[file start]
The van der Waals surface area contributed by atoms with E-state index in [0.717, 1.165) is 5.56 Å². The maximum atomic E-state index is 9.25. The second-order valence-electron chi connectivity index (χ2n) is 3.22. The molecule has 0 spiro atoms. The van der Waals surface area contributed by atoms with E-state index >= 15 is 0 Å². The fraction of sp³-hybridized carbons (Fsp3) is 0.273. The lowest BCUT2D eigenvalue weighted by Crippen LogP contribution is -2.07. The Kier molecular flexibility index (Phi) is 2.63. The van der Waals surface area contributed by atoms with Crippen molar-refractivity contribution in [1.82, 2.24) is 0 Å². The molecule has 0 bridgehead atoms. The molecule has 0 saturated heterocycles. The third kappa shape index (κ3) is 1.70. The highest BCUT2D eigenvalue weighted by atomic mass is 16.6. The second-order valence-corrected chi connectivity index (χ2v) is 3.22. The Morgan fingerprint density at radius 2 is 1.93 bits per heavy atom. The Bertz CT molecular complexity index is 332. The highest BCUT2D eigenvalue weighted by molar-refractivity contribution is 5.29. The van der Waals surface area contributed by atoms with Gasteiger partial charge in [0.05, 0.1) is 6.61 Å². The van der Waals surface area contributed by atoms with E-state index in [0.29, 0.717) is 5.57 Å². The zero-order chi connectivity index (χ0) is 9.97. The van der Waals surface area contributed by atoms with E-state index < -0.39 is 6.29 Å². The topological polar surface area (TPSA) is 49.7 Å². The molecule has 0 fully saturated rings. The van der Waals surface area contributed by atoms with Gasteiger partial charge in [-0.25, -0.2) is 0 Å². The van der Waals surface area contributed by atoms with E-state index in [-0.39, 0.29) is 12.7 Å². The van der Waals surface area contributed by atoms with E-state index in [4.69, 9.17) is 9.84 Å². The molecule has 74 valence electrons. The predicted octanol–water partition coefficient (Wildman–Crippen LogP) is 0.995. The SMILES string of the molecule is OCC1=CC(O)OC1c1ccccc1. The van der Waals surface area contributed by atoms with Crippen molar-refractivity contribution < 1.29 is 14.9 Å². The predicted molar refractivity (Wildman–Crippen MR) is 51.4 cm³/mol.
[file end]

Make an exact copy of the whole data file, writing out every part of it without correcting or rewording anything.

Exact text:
The van der Waals surface area contributed by atoms with E-state index in [0.717, 1.165) is 5.56 Å². The maximum atomic E-state index is 9.25. The second-order valence-electron chi connectivity index (χ2n) is 3.22. The molecule has 0 spiro atoms. The van der Waals surface area contributed by atoms with E-state index >= 15 is 0 Å². The fraction of sp³-hybridized carbons (Fsp3) is 0.273. The lowest BCUT2D eigenvalue weighted by Crippen LogP contribution is -2.07. The Kier molecular flexibility index (Phi) is 2.63. The van der Waals surface area contributed by atoms with Crippen molar-refractivity contribution in [1.82, 2.24) is 0 Å². The molecule has 0 bridgehead atoms. The molecule has 0 saturated heterocycles. The third kappa shape index (κ3) is 1.70. The highest BCUT2D eigenvalue weighted by atomic mass is 16.6. The second-order valence-corrected chi connectivity index (χ2v) is 3.22. The Morgan fingerprint density at radius 2 is 1.93 bits per heavy atom. The Bertz CT molecular complexity index is 332. The highest BCUT2D eigenvalue weighted by molar-refractivity contribution is 5.29. The van der Waals surface area contributed by atoms with Gasteiger partial charge in [0.05, 0.1) is 6.61 Å². The van der Waals surface area contributed by atoms with E-state index in [0.29, 0.717) is 5.57 Å². The zero-order chi connectivity index (χ0) is 9.97. The van der Waals surface area contributed by atoms with E-state index < -0.39 is 6.29 Å². The topological polar surface area (TPSA) is 49.7 Å². The molecule has 0 fully saturated rings. The van der Waals surface area contributed by atoms with Gasteiger partial charge in [-0.25, -0.2) is 0 Å². The van der Waals surface area contributed by atoms with E-state index in [-0.39, 0.29) is 12.7 Å². The van der Waals surface area contributed by atoms with E-state index in [4.69, 9.17) is 9.84 Å². The molecule has 74 valence electrons. The predicted octanol–water partition coefficient (Wildman–Crippen LogP) is 0.995. The SMILES string of the molecule is OCC1=CC(O)OC1c1ccccc1. The van der Waals surface area contributed by atoms with Crippen molar-refractivity contribution < 1.29 is 14.9 Å². The predicted molar refractivity (Wildman–Crippen MR) is 51.4 cm³/mol.